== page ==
Imagine that you are an ordinary person in the sixth century, someone who lives in a modest dwelling and who has never been in a building taller than a couple of stories. Then one day you enter a new church constructed by the emperor, a place so resplendent, so opulent, and so huge that you can hardly believe it is real. As you walk through its massive doors, you enter into an interior that glitters with mosaics, icons, holy relics, and colored marble, all lit by thousands of flickering candles and lamps. And then you look up and see a perfectly shaped dome far above you, a dome that seems to float as if suspended on strings from the heavens.
Even wealthy ambassadors from Kiev could hardly believe that such a place existed. In a report sent back to their prince, they wrote this: “We knew not whether we were in heaven or on earth. For on earth there is no such splendor or such beauty…We cannot describe it, but this much we can say: there God dwells among mankind.”
So perhaps the Emperor Justinian should be forgiven the hubris of his claim after the church was completed: “Solomon, I have surpassed you!”
Built on the remains of two previous churches by the most skilled artisans and laborers of the empire, this sanctuary, the Church of Holy Wisdom, was the foremost wonder of the Byzantine world. Completed in AD 537, it was here that emperors were crowned and the Fifth and Sixth Ecumenical Councils met to chart the theological course of Christianity. Though sacked by crusaders in 1204 and shaken by numerous earthquakes, for nearly a thousand years it reigned as the preeminent cathedral of Christendom.
After Mehmet II conquered Constantinople in 1453, the church became one of the great mosques of the Muslim world. Its holy relics were removed, inscriptions from the Koran were painted on the interior of its great dome, and four minarets were built around its exterior. In the mid-nineteenth century, six large discs bearing the names of God, Muhammad, and the first caliphs and imams were added to its interior, completing the building’s unique blending of the iconography of two faiths.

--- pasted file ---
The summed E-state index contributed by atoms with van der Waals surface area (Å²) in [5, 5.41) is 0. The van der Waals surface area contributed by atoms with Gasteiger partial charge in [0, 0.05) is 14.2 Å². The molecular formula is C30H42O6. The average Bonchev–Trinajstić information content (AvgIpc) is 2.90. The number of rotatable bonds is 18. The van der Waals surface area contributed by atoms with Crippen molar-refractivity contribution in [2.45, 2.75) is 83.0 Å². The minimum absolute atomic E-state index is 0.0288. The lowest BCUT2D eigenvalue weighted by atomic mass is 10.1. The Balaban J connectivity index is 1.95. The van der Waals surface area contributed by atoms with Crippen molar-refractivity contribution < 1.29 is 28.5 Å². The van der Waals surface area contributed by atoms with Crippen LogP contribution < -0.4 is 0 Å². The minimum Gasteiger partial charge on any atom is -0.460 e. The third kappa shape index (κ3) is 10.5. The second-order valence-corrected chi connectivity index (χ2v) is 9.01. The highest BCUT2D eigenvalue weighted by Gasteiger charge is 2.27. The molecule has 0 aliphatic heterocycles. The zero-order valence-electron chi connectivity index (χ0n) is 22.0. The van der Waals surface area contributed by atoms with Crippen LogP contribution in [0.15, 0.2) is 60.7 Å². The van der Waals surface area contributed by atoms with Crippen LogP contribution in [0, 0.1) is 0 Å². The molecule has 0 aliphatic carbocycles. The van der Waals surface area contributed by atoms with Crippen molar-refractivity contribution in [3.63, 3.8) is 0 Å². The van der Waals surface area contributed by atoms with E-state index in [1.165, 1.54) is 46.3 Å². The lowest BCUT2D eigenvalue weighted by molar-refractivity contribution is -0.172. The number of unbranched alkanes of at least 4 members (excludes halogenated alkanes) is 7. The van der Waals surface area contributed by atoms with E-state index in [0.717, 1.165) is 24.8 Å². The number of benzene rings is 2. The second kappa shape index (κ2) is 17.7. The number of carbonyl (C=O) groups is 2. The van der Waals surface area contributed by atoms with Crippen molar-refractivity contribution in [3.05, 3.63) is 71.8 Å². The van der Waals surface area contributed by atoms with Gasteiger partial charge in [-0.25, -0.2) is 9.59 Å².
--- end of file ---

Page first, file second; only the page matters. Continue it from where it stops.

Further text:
When I started making plans to visit Turkey, it was this place—known as Hagia Sophia in Greek and Aya Sofya in Turkish—that I wanted to see most of all. Few religious sanctuaries have had a more fascinating past. Hagia Sophia actually includes traditions even older than Christianity and Islam, for its interior pillars are said to have been taken from pagan temples throughout the ancient world, including the great Temple to Artemis at Ephesus. (It is a building so old that it contains graffiti done by Vikings, for heaven’s sake.)
Since 1935 Hagia Sophia has been a museum, which given the complicated religious history of Turkey is probably a necessary compromise. It is a building in need of constant repair, with perpetually peeling plaster and acres of cracked marble. It has too many people tramping through it who see it as just a museum and not as a place of worship. It is poorly lit and it echoes with the voices of visitors.
When I think back to my two visits to Hagia Sophia (for I had to go twice, since once was not nearly enough) the image that comes to my mind is the glow of burnished gold. Hagia Sophia is like a once stunningly beautiful woman whose face is now ravaged by age, but whose loveliness is still mesmerizing.
Here’s a brief video clip of its interior, shot when I was standing on its second floor and looking down into its main sanctuary. It’s a poor quality video, but it’s the only way I know to give you at least a little sense of the scale of this amazing place.